Microorganisms are the most diverse and abundant cellular life forms on Earth. However, our understanding of the microbial world is largely limited to the tiny set of microbes that can be grown alone, in pure culture. Our lack of understanding how microbes interact within complex communities is a critical gap in microbiology research. In the past few years, bioinformatic assembly of genomes from environmentally sampled DNA has led to the classification of a vast, previously undefined monophyletic group in Domain Bacteria named the candidate phyla radiation (CPR), composed almost entirely of uncultivated organisms. CPR bacteria are incredibly diverse and can be found in nearly every known environment. However, all members share unusual features that are divergent from other bacteria, including very small cell sizes (approaching theoretical estimates of the minimal size possible for cellular life), compact genomes, and a lack of many integral biosynthetic abilities. These features suggest a symbiotic lifestyle, where CPR bacteria must interact with other organisms to obtain basic resources and may influence host behavior to modulate the function of their microbial communities.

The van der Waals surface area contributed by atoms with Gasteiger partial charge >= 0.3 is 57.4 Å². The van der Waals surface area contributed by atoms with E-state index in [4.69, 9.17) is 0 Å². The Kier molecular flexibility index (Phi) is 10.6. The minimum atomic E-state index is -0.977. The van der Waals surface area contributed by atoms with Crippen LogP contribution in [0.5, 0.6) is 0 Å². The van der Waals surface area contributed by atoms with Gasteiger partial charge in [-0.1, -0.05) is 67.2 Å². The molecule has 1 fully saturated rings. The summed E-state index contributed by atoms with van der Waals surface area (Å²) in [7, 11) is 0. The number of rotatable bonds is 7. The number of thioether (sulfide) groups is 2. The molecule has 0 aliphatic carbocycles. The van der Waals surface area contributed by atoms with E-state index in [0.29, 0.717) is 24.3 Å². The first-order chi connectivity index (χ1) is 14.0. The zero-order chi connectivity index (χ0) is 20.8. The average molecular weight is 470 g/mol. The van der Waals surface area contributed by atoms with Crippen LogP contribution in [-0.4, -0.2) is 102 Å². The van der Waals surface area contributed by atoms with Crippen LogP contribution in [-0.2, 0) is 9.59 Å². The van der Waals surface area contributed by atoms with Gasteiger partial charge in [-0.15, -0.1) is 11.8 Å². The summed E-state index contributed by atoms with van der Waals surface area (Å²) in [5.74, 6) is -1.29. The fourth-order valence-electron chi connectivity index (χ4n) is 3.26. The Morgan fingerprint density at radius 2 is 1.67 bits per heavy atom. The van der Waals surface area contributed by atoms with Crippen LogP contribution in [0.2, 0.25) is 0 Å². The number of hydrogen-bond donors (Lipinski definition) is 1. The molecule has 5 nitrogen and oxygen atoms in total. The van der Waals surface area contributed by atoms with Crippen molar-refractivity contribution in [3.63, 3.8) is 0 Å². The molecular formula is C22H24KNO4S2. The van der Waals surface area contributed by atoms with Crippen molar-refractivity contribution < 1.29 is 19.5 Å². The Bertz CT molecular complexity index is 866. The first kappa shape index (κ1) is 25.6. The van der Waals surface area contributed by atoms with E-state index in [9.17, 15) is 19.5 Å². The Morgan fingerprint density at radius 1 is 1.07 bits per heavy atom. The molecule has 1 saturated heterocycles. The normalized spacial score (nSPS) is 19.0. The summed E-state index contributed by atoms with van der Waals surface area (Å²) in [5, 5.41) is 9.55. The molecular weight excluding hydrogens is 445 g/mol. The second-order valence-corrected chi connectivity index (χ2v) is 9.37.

This project investigates how, when, and why CPR bacteria interact with other microbes. Are CPR bacteria free-living at times, or must they be physically associated with other organisms? What is the nature of their symbiotic interactions? Additionally, how dynamic are these relationships and under what conditions do they change? We are developing molecular and genetic tools for maintaining stable co-enrichments of CPR bacteria and hosts in a laboratory setting. Currently, almost no methods have been developed for detection and characterization of CPR bacteria on a molecular level. Developing these basic tools will lay a methodological foundation for future work on characterization and genetic manipulation of CPR bacteria.